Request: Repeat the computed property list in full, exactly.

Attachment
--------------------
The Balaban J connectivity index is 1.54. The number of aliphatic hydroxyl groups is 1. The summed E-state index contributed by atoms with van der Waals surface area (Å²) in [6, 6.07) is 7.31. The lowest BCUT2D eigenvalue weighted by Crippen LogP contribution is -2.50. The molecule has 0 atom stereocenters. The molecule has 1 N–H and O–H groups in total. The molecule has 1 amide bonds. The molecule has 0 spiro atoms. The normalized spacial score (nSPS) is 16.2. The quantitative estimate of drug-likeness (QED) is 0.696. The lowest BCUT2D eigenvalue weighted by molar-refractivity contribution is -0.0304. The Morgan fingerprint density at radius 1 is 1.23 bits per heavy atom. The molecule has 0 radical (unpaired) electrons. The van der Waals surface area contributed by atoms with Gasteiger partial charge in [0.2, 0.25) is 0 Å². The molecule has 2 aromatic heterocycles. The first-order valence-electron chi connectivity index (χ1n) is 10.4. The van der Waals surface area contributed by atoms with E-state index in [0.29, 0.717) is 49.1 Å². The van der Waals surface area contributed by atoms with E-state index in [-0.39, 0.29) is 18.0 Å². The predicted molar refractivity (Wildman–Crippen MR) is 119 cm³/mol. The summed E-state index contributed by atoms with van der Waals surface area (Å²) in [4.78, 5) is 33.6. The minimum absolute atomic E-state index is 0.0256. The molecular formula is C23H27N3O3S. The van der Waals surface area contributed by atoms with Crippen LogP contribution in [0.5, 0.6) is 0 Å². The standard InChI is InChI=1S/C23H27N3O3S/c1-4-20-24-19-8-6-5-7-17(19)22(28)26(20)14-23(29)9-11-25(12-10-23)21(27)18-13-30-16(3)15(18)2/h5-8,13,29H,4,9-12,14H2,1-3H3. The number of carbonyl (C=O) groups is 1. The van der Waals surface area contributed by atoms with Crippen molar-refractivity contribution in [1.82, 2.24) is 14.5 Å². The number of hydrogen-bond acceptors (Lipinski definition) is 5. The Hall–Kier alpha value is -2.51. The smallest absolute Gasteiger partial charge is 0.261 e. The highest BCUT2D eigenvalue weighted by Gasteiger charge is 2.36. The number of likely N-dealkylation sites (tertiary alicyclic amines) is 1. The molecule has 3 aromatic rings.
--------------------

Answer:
The Balaban J connectivity index is 1.54. The number of aliphatic hydroxyl groups is 1. The summed E-state index contributed by atoms with van der Waals surface area (Å²) in [6, 6.07) is 7.31. The lowest BCUT2D eigenvalue weighted by Crippen LogP contribution is -2.50. The molecule has 0 atom stereocenters. The molecule has 1 N–H and O–H groups in total. The molecule has 1 amide bonds. The molecule has 0 spiro atoms. The normalized spacial score (nSPS) is 16.2. The quantitative estimate of drug-likeness (QED) is 0.696. The lowest BCUT2D eigenvalue weighted by molar-refractivity contribution is -0.0304. The Morgan fingerprint density at radius 1 is 1.23 bits per heavy atom. The molecule has 0 radical (unpaired) electrons. The van der Waals surface area contributed by atoms with Gasteiger partial charge in [0.2, 0.25) is 0 Å². The molecule has 2 aromatic heterocycles. The first-order valence-electron chi connectivity index (χ1n) is 10.4. The van der Waals surface area contributed by atoms with E-state index in [0.29, 0.717) is 49.1 Å². The van der Waals surface area contributed by atoms with E-state index in [-0.39, 0.29) is 18.0 Å². The predicted molar refractivity (Wildman–Crippen MR) is 119 cm³/mol. The summed E-state index contributed by atoms with van der Waals surface area (Å²) in [4.78, 5) is 33.6. The minimum absolute atomic E-state index is 0.0256. The molecular formula is C23H27N3O3S. The van der Waals surface area contributed by atoms with Crippen LogP contribution in [0.5, 0.6) is 0 Å². The standard InChI is InChI=1S/C23H27N3O3S/c1-4-20-24-19-8-6-5-7-17(19)22(28)26(20)14-23(29)9-11-25(12-10-23)21(27)18-13-30-16(3)15(18)2/h5-8,13,29H,4,9-12,14H2,1-3H3. The number of carbonyl (C=O) groups is 1. The van der Waals surface area contributed by atoms with Crippen molar-refractivity contribution in [1.82, 2.24) is 14.5 Å². The number of hydrogen-bond acceptors (Lipinski definition) is 5. The Hall–Kier alpha value is -2.51. The smallest absolute Gasteiger partial charge is 0.261 e. The highest BCUT2D eigenvalue weighted by Gasteiger charge is 2.36. The number of likely N-dealkylation sites (tertiary alicyclic amines) is 1. The molecule has 3 aromatic rings.